Women Less Likely to Take Meds After Heart Attacks
Women are less likely than men to take necessary medications after a heart attack to prevent repeat events, according to a Canadian study.
Researchers analyzed data on more than 12,000 patients who survived for at least a year after a heart attack between 2007 and 2009. They found that while both men and women adhered to taking cholesterol and blood pressure lowering prescription medication, women were less likely than men to start taking all of the drugs recommended for heart attack survivors.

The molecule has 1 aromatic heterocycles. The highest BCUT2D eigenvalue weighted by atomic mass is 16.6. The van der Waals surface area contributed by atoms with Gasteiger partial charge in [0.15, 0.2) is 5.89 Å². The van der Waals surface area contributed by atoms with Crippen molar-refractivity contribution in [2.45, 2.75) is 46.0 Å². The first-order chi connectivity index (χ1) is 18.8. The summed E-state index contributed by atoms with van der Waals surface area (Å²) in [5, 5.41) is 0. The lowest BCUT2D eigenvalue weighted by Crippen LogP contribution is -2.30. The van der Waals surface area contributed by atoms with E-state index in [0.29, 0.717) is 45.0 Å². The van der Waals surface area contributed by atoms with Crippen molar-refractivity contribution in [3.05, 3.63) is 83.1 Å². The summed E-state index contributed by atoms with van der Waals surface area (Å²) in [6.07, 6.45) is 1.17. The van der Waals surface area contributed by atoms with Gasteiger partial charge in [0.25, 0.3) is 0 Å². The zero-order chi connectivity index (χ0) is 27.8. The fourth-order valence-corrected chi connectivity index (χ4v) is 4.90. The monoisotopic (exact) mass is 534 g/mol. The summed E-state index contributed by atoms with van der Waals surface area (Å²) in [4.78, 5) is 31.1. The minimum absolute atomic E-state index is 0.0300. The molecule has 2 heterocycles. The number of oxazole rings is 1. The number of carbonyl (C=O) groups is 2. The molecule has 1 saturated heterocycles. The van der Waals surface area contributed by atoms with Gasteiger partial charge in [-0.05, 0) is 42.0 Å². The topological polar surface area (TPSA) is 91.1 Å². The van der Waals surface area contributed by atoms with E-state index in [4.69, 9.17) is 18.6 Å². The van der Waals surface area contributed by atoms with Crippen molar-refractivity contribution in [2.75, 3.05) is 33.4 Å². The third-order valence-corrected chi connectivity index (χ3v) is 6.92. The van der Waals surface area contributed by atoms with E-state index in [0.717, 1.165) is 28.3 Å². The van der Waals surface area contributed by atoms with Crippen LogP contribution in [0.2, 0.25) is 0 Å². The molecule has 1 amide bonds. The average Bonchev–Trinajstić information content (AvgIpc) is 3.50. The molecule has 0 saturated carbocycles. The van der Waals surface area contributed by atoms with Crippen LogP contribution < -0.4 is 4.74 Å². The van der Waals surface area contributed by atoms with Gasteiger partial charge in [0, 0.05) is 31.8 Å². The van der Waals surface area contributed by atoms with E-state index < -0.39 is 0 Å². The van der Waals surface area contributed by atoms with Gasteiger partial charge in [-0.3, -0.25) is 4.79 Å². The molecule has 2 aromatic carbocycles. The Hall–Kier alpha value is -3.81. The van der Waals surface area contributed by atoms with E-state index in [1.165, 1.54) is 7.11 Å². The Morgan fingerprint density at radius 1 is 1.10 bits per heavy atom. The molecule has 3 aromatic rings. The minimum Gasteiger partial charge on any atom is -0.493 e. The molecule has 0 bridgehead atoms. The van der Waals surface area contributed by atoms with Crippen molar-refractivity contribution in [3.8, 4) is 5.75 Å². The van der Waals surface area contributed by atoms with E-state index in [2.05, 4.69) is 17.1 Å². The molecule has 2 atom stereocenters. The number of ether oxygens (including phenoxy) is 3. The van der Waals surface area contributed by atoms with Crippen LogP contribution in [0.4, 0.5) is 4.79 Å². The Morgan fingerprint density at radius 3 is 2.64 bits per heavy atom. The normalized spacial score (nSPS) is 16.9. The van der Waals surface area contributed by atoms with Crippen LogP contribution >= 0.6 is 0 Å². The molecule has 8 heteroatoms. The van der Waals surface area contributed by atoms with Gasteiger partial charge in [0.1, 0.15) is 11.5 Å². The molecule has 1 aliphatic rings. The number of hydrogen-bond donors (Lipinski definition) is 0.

Some reasons for this may be that doctors might not have prescribed the drugs to women or women may not have filled the prescriptions. A more aggressive approach for women might be a solution for this gap. While this gap existed across age range, the gap was much more distinctive among younger patients.
Once all necessary prescriptions were filled, sticking to the medications was similar for both men and women one year after hospital departure. While more than two thirds of heart attack survivors stuck with appropriate medication within two months of leaving the hospital, over the next year, only one third of patients filled appropriate prescriptions at least 80 percent of the time.